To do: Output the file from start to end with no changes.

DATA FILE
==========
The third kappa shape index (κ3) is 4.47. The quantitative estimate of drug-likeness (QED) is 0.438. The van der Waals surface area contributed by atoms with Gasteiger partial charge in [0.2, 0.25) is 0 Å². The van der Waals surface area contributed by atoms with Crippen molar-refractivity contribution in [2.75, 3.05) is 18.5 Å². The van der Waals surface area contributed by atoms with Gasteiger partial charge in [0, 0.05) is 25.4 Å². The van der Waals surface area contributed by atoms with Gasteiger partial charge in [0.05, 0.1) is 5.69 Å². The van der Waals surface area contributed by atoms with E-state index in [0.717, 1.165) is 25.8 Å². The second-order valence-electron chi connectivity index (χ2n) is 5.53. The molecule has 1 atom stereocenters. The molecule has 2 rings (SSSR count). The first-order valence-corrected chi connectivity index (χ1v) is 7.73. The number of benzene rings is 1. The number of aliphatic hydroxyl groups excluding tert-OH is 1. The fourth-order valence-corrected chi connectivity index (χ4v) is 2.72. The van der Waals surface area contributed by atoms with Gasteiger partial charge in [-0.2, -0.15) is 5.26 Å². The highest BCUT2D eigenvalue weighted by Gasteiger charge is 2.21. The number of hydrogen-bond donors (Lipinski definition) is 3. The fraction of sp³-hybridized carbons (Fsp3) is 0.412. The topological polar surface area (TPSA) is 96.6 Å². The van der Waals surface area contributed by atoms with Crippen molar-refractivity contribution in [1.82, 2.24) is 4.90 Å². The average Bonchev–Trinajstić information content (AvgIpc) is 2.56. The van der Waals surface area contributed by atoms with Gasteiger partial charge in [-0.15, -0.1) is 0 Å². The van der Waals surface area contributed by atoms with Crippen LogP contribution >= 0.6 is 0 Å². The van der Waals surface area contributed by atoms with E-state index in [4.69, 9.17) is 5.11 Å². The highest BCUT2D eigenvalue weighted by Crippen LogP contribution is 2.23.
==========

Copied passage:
The third kappa shape index (κ3) is 4.47. The quantitative estimate of drug-likeness (QED) is 0.438. The van der Waals surface area contributed by atoms with Gasteiger partial charge in [0.2, 0.25) is 0 Å². The van der Waals surface area contributed by atoms with Crippen molar-refractivity contribution in [2.75, 3.05) is 18.5 Å². The van der Waals surface area contributed by atoms with Gasteiger partial charge in [0, 0.05) is 25.4 Å². The van der Waals surface area contributed by atoms with Gasteiger partial charge in [0.05, 0.1) is 5.69 Å². The van der Waals surface area contributed by atoms with E-state index in [0.717, 1.165) is 25.8 Å². The second-order valence-electron chi connectivity index (χ2n) is 5.53. The molecule has 1 atom stereocenters. The molecule has 2 rings (SSSR count). The first-order valence-corrected chi connectivity index (χ1v) is 7.73. The number of benzene rings is 1. The number of aliphatic hydroxyl groups excluding tert-OH is 1. The fourth-order valence-corrected chi connectivity index (χ4v) is 2.72. The van der Waals surface area contributed by atoms with Gasteiger partial charge in [-0.2, -0.15) is 5.26 Å². The highest BCUT2D eigenvalue weighted by Gasteiger charge is 2.21. The number of hydrogen-bond donors (Lipinski definition) is 3. The fraction of sp³-hybridized carbons (Fsp3) is 0.412. The topological polar surface area (TPSA) is 96.6 Å². The van der Waals surface area contributed by atoms with Crippen molar-refractivity contribution in [1.82, 2.24) is 4.90 Å². The average Bonchev–Trinajstić information content (AvgIpc) is 2.56. The van der Waals surface area contributed by atoms with Gasteiger partial charge in [-0.15, -0.1) is 0 Å². The van der Waals surface area contributed by atoms with Crippen LogP contribution >= 0.6 is 0 Å². The van der Waals surface area contributed by atoms with E-state index in [4.69, 9.17) is 5.11 Å². The highest BCUT2D eigenvalue weighted by Crippen LogP contribution is 2.23.